from The American Heritage® Dictionary of the English Language, 4th Edition

  • n. The language historically of Ashkenazic Jews of Central and Eastern Europe, resulting from a fusion of elements derived principally from medieval German dialects and secondarily from Hebrew and Aramaic, various Slavic languages, and Old French and Old Italian.

from Wiktionary, Creative Commons Attribution/Share-Alike License

  • adj. Of or pertaining to the Yiddish language.
  • adj. Jewish.
  • n. A West Germanic language that developed from Middle High German dialects, with an admixture of vocabulary from multiple source languages including Hebrew-Aramaic, Romance, Slavic, English, etc., and written in Hebrew characters which is used mainly among Ashkenazic Jews from central and eastern Europe.

from the GNU version of the Collaborative International Dictionary of English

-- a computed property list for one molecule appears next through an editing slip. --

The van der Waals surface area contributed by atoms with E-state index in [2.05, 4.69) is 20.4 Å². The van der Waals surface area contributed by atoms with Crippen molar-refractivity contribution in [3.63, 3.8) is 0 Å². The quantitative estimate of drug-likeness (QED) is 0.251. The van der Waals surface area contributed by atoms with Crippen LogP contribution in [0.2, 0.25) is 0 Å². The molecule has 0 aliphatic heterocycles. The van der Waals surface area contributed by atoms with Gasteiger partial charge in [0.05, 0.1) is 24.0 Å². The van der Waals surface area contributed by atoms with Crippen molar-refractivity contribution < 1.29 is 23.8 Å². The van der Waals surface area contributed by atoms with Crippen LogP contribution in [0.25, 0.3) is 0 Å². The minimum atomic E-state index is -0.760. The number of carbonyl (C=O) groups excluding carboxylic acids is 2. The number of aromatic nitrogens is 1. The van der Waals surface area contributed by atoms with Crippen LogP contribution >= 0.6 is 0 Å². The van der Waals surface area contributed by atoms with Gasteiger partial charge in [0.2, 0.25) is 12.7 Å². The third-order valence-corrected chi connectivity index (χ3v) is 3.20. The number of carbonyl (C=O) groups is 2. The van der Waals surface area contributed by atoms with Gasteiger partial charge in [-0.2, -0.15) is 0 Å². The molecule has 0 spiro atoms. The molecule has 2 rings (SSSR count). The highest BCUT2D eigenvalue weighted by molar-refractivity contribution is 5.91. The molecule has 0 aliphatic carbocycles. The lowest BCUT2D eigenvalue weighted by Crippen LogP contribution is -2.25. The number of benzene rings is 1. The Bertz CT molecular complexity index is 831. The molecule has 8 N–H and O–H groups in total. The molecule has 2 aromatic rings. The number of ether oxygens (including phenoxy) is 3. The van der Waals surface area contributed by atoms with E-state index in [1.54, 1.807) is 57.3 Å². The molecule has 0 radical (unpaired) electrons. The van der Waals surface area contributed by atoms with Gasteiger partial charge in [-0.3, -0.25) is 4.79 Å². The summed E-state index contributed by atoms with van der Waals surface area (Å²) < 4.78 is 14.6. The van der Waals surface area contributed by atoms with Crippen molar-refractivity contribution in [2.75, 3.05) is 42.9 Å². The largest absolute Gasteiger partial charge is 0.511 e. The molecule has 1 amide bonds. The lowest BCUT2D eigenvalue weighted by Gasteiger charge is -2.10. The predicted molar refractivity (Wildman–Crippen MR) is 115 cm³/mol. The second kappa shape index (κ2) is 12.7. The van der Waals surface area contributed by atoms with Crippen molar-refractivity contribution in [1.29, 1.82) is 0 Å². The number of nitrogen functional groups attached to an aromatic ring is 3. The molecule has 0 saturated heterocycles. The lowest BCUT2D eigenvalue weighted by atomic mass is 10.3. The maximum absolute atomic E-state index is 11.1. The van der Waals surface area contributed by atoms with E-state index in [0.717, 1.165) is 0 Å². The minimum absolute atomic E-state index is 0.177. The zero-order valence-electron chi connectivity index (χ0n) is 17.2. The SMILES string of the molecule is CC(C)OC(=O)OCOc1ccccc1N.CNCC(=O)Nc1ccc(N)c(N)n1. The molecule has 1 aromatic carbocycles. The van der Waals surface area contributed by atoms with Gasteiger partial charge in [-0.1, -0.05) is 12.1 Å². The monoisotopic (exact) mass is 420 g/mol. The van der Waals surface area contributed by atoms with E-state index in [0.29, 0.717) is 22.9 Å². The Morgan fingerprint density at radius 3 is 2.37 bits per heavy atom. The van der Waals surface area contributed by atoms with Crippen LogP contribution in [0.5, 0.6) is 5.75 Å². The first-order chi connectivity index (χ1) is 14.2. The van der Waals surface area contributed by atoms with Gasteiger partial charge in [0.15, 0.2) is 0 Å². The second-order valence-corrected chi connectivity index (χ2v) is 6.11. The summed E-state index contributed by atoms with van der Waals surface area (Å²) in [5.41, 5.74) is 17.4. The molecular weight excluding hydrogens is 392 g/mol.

• n. A language used by German and other Jews, being a Middle German dialect developed under Hebrew and Slavic influence. It is written in Hebrew characters.

from The Century Dictionary and Cyclopedia

  • Jewish.

from WordNet 3.0 Copyright 2006 by Princeton University. All rights reserved.

  • n. a dialect of High German including some Hebrew and other words; spoken in Europe as a vernacular by many Jews; written in the Hebrew script


Yiddish yidish, Jewish, Yiddish, from Middle High German jüdisch, Jewish, from jude, jüde, Jew, from Old High German judo, from Latin Iūdaeus; see Jew.
(American Heritage® Dictionary of the English Language, Fourth Edition)
Yiddish The etymology of this word is mostly obscure. ייִדיש, from Yidish Daytsh, from Middle High German jüdisch diutsch ("Jewish German"), cognate with German jüdisch ("Jewish"). (Wiktionary)



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